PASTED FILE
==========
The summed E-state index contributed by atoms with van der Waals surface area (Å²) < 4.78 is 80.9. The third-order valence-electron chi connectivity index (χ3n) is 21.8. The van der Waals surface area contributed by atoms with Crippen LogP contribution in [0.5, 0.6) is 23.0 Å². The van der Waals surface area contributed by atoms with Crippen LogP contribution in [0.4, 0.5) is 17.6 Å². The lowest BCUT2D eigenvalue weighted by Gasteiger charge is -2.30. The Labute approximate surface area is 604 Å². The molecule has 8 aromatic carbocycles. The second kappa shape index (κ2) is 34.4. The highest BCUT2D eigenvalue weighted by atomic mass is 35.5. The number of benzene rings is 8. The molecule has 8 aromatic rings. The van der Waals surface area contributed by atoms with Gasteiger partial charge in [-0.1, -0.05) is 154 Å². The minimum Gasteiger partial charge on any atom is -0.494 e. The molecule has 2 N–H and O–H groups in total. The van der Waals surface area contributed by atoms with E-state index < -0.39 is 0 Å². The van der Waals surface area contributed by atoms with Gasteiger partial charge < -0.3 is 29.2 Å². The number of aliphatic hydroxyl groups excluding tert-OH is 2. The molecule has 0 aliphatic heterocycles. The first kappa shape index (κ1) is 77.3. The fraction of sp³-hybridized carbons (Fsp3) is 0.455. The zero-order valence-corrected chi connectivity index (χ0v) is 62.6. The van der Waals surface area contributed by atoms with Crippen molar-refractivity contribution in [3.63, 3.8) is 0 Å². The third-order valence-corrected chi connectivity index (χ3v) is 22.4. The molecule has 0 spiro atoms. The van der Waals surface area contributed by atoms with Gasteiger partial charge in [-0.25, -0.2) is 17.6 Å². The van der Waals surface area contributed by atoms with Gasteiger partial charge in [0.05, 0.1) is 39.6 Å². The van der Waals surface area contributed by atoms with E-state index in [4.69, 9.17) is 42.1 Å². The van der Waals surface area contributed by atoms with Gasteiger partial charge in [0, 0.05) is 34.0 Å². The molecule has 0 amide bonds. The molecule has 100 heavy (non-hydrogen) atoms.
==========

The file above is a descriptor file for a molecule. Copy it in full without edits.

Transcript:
The summed E-state index contributed by atoms with van der Waals surface area (Å²) < 4.78 is 80.9. The third-order valence-electron chi connectivity index (χ3n) is 21.8. The van der Waals surface area contributed by atoms with Crippen LogP contribution in [0.5, 0.6) is 23.0 Å². The van der Waals surface area contributed by atoms with Crippen LogP contribution in [0.4, 0.5) is 17.6 Å². The lowest BCUT2D eigenvalue weighted by Gasteiger charge is -2.30. The Labute approximate surface area is 604 Å². The molecule has 8 aromatic carbocycles. The second kappa shape index (κ2) is 34.4. The highest BCUT2D eigenvalue weighted by atomic mass is 35.5. The number of benzene rings is 8. The molecule has 8 aromatic rings. The van der Waals surface area contributed by atoms with Gasteiger partial charge in [-0.1, -0.05) is 154 Å². The minimum Gasteiger partial charge on any atom is -0.494 e. The molecule has 2 N–H and O–H groups in total. The van der Waals surface area contributed by atoms with E-state index < -0.39 is 0 Å². The van der Waals surface area contributed by atoms with Gasteiger partial charge < -0.3 is 29.2 Å². The number of aliphatic hydroxyl groups excluding tert-OH is 2. The molecule has 0 aliphatic heterocycles. The first kappa shape index (κ1) is 77.3. The fraction of sp³-hybridized carbons (Fsp3) is 0.455. The zero-order valence-corrected chi connectivity index (χ0v) is 62.6. The van der Waals surface area contributed by atoms with Crippen molar-refractivity contribution in [3.63, 3.8) is 0 Å². The third-order valence-corrected chi connectivity index (χ3v) is 22.4. The molecule has 0 spiro atoms. The van der Waals surface area contributed by atoms with Gasteiger partial charge in [-0.25, -0.2) is 17.6 Å². The van der Waals surface area contributed by atoms with Gasteiger partial charge in [0.05, 0.1) is 39.6 Å². The van der Waals surface area contributed by atoms with E-state index in [4.69, 9.17) is 42.1 Å². The van der Waals surface area contributed by atoms with Gasteiger partial charge in [0, 0.05) is 34.0 Å². The molecule has 0 amide bonds. The molecule has 100 heavy (non-hydrogen) atoms.